One of the many amazing aspects Nantucket is the diversity of activities that are available throughout the summer. Whatever your kids are into chances are you'll find it on Nantucket. Try one or try them all we're sure your kids (and you) will enjoy them!
A quick search on Kayak shows that there are some great prices on flights right now. Depending on where you're coming from flights are starting at $97 round trip from Boston, MA. Sites like Kayak and even the airline sites themselves typically offer an alert service that will notify you via email when flights go on sale. This can be an easy way to get a great deal on your next trip to Nantucket.
If you're looking to rent a vacation home on Nantucket but don't know where to start, you're not alone.
Recently the Internet has exploded with a number of website designed to make your search easier, but more often than not people find themselves overwhelmed by the volume of information available. Finding the perfect beach house or vacation villa isn't easy, but there are resources that can help guarantee you get the vacation you want.
'Buy Local' is a popular rallying cry these days but here on the island it's more than just a passing fad. And the annual Christmas Stroll is a perfect example, since 1973 local merchants have been keeping their shops open late on the first Friday in December to celebrate the season. The first Stroll, was only three hours in duration but by all accounts it was a huge success. Over the years, the event has grown to become a nationally-renowned holiday event.
The Eastern Shore of Nantucket includes several of the islands more remote beaches. The Eastern shore starts with the amazingly beautiful Coskata/Coatue and runs the length of the island ending with at the wide open easy to access Sconset beach. Access can be an issue on the Eastern shore please plan accordingly as may of the beaches require beach permits and 4 wheel drive to reach them.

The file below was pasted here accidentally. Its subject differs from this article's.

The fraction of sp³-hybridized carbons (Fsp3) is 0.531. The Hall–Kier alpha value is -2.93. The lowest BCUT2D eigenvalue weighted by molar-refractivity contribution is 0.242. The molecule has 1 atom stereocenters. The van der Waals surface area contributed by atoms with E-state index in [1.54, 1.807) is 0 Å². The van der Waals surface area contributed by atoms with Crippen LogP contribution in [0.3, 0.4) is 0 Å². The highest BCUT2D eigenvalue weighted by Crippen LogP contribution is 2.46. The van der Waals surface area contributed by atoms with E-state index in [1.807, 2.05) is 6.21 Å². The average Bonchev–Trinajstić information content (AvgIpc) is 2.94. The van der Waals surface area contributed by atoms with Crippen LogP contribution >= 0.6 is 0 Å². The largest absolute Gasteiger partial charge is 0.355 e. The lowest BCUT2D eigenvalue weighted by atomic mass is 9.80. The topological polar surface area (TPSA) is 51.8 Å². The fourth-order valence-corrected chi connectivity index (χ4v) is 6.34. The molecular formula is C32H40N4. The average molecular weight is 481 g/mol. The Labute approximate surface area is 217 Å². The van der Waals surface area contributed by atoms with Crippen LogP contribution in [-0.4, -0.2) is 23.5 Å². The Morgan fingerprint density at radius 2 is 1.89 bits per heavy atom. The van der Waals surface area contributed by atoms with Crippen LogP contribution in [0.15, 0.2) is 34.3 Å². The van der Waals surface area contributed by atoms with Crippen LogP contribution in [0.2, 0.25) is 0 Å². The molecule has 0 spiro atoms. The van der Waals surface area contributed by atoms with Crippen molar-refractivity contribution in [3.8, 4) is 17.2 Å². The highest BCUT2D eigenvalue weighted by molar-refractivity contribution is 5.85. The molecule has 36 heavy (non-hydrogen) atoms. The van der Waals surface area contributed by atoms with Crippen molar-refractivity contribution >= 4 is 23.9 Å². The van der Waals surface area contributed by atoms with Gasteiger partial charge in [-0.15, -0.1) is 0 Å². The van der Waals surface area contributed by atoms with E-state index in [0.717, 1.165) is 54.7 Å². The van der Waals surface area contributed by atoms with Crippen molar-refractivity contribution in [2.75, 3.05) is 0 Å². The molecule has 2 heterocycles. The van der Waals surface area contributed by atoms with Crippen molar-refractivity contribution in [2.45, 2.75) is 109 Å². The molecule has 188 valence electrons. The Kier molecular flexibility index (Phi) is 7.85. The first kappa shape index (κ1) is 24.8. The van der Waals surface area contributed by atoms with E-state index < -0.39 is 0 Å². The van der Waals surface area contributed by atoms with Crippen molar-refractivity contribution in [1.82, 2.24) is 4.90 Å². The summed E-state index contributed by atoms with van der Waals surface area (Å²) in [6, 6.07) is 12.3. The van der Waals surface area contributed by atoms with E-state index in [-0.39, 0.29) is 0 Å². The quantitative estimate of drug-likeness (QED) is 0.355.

The South Shore of Nantucket offers some of the finest beaches in the in the world. The following list is just a sample and include Surfside, Miacomet, Cisco, Tom Nevers and Nobadeer beaches. The South Shore does face open ocean swells making it popular for those seeking waves, but also more prone to rip currents.
Nantucket offers some of the finest beaches in the eastern United States, from the Coskata-Coatue Wildlife Refuge on it's northeastern shore to beautiful Madaket on it's western shore. Nantucket beaches have something for everyone, with protected beaches along the north shore to open ocean beaches along the south shore for those interested in catching a few waves.
The historic and idyllic village of Siasconset or as it's known to locals Sconset. A self contained community that has managed to maintain many of it's period charms. Founded over 300 years ago as a whaling outpost, Sconset is best known for it's timeless architecture and unique natural beauty.
According to the National Association of Realtors 18% of homes purchased in the Northeast in 2014 where either vacation or investment properties. The report goes on to detail that 31% of those sales were made with the intent of eventually converting into primary residences.